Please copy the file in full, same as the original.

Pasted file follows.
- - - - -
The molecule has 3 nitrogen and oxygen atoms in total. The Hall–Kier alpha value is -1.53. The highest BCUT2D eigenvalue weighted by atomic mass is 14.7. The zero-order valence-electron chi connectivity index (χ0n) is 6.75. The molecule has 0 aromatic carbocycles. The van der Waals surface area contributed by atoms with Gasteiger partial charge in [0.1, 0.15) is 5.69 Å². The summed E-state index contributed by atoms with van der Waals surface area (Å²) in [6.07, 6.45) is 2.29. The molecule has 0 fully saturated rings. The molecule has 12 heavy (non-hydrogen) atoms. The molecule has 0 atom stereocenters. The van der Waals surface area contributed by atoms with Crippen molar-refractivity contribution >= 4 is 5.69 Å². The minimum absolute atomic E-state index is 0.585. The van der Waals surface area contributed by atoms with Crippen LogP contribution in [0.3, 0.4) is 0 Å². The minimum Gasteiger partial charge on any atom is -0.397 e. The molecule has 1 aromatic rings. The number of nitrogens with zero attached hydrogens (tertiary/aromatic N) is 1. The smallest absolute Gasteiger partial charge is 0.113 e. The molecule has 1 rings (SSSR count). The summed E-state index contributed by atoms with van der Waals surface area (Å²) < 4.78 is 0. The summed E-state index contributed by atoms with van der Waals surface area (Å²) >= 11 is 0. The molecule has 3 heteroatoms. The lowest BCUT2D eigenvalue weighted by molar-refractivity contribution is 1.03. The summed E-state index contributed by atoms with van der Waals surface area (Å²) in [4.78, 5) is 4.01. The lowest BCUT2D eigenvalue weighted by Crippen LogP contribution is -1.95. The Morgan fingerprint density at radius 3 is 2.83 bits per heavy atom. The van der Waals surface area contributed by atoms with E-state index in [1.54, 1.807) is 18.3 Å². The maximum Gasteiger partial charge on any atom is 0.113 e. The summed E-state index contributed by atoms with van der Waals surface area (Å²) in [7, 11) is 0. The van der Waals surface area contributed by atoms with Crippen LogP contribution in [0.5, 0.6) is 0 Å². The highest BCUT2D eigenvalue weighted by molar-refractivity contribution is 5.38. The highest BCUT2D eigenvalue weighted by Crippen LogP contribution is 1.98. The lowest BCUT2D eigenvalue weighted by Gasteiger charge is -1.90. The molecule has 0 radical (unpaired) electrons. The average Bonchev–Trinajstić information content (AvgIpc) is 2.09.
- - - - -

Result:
The molecule has 3 nitrogen and oxygen atoms in total. The Hall–Kier alpha value is -1.53. The highest BCUT2D eigenvalue weighted by atomic mass is 14.7. The zero-order valence-electron chi connectivity index (χ0n) is 6.75. The molecule has 0 aromatic carbocycles. The van der Waals surface area contributed by atoms with Gasteiger partial charge in [0.1, 0.15) is 5.69 Å². The summed E-state index contributed by atoms with van der Waals surface area (Å²) in [6.07, 6.45) is 2.29. The molecule has 0 fully saturated rings. The molecule has 12 heavy (non-hydrogen) atoms. The molecule has 0 atom stereocenters. The van der Waals surface area contributed by atoms with Crippen molar-refractivity contribution >= 4 is 5.69 Å². The minimum absolute atomic E-state index is 0.585. The van der Waals surface area contributed by atoms with Crippen LogP contribution in [0.3, 0.4) is 0 Å². The minimum Gasteiger partial charge on any atom is -0.397 e. The molecule has 1 aromatic rings. The number of nitrogens with zero attached hydrogens (tertiary/aromatic N) is 1. The smallest absolute Gasteiger partial charge is 0.113 e. The molecule has 1 rings (SSSR count). The summed E-state index contributed by atoms with van der Waals surface area (Å²) < 4.78 is 0. The summed E-state index contributed by atoms with van der Waals surface area (Å²) >= 11 is 0. The molecule has 3 heteroatoms. The lowest BCUT2D eigenvalue weighted by molar-refractivity contribution is 1.03. The summed E-state index contributed by atoms with van der Waals surface area (Å²) in [4.78, 5) is 4.01. The lowest BCUT2D eigenvalue weighted by Crippen LogP contribution is -1.95. The Morgan fingerprint density at radius 3 is 2.83 bits per heavy atom. The van der Waals surface area contributed by atoms with E-state index in [1.54, 1.807) is 18.3 Å². The maximum Gasteiger partial charge on any atom is 0.113 e. The summed E-state index contributed by atoms with van der Waals surface area (Å²) in [7, 11) is 0. The van der Waals surface area contributed by atoms with Crippen LogP contribution in [0.5, 0.6) is 0 Å². The highest BCUT2D eigenvalue weighted by molar-refractivity contribution is 5.38. The highest BCUT2D eigenvalue weighted by Crippen LogP contribution is 1.98. The lowest BCUT2D eigenvalue weighted by Gasteiger charge is -1.90. The molecule has 0 radical (unpaired) electrons. The average Bonchev–Trinajstić information content (AvgIpc) is 2.09.